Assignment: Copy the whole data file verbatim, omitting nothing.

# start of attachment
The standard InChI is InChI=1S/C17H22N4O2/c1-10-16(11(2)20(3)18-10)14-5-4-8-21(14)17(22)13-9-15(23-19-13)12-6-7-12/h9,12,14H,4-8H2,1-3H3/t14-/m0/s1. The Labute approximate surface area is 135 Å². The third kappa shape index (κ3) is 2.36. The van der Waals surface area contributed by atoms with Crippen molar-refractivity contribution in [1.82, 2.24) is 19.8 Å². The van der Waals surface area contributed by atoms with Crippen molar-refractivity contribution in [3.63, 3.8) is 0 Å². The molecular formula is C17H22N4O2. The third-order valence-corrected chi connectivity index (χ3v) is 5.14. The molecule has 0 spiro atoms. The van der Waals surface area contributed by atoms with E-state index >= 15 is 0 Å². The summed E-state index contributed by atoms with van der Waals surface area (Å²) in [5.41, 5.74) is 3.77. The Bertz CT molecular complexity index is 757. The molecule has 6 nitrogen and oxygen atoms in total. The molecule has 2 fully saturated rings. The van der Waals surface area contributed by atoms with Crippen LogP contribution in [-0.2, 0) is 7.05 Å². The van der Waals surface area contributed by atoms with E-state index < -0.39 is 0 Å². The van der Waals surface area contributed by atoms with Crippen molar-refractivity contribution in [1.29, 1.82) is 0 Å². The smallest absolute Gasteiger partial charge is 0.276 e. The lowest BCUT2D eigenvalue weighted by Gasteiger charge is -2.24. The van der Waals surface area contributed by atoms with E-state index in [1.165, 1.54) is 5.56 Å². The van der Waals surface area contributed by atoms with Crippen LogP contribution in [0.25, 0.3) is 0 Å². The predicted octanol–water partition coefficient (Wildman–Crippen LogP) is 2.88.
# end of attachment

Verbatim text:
The standard InChI is InChI=1S/C17H22N4O2/c1-10-16(11(2)20(3)18-10)14-5-4-8-21(14)17(22)13-9-15(23-19-13)12-6-7-12/h9,12,14H,4-8H2,1-3H3/t14-/m0/s1. The Labute approximate surface area is 135 Å². The third kappa shape index (κ3) is 2.36. The van der Waals surface area contributed by atoms with Crippen molar-refractivity contribution in [1.82, 2.24) is 19.8 Å². The van der Waals surface area contributed by atoms with Crippen molar-refractivity contribution in [3.63, 3.8) is 0 Å². The molecular formula is C17H22N4O2. The third-order valence-corrected chi connectivity index (χ3v) is 5.14. The molecule has 0 spiro atoms. The van der Waals surface area contributed by atoms with E-state index >= 15 is 0 Å². The summed E-state index contributed by atoms with van der Waals surface area (Å²) in [5.41, 5.74) is 3.77. The Bertz CT molecular complexity index is 757. The molecule has 6 nitrogen and oxygen atoms in total. The molecule has 2 fully saturated rings. The van der Waals surface area contributed by atoms with Crippen LogP contribution in [-0.2, 0) is 7.05 Å². The van der Waals surface area contributed by atoms with E-state index < -0.39 is 0 Å². The van der Waals surface area contributed by atoms with Crippen molar-refractivity contribution in [1.29, 1.82) is 0 Å². The smallest absolute Gasteiger partial charge is 0.276 e. The lowest BCUT2D eigenvalue weighted by Gasteiger charge is -2.24. The van der Waals surface area contributed by atoms with E-state index in [1.165, 1.54) is 5.56 Å². The van der Waals surface area contributed by atoms with Crippen LogP contribution in [0.25, 0.3) is 0 Å². The predicted octanol–water partition coefficient (Wildman–Crippen LogP) is 2.88.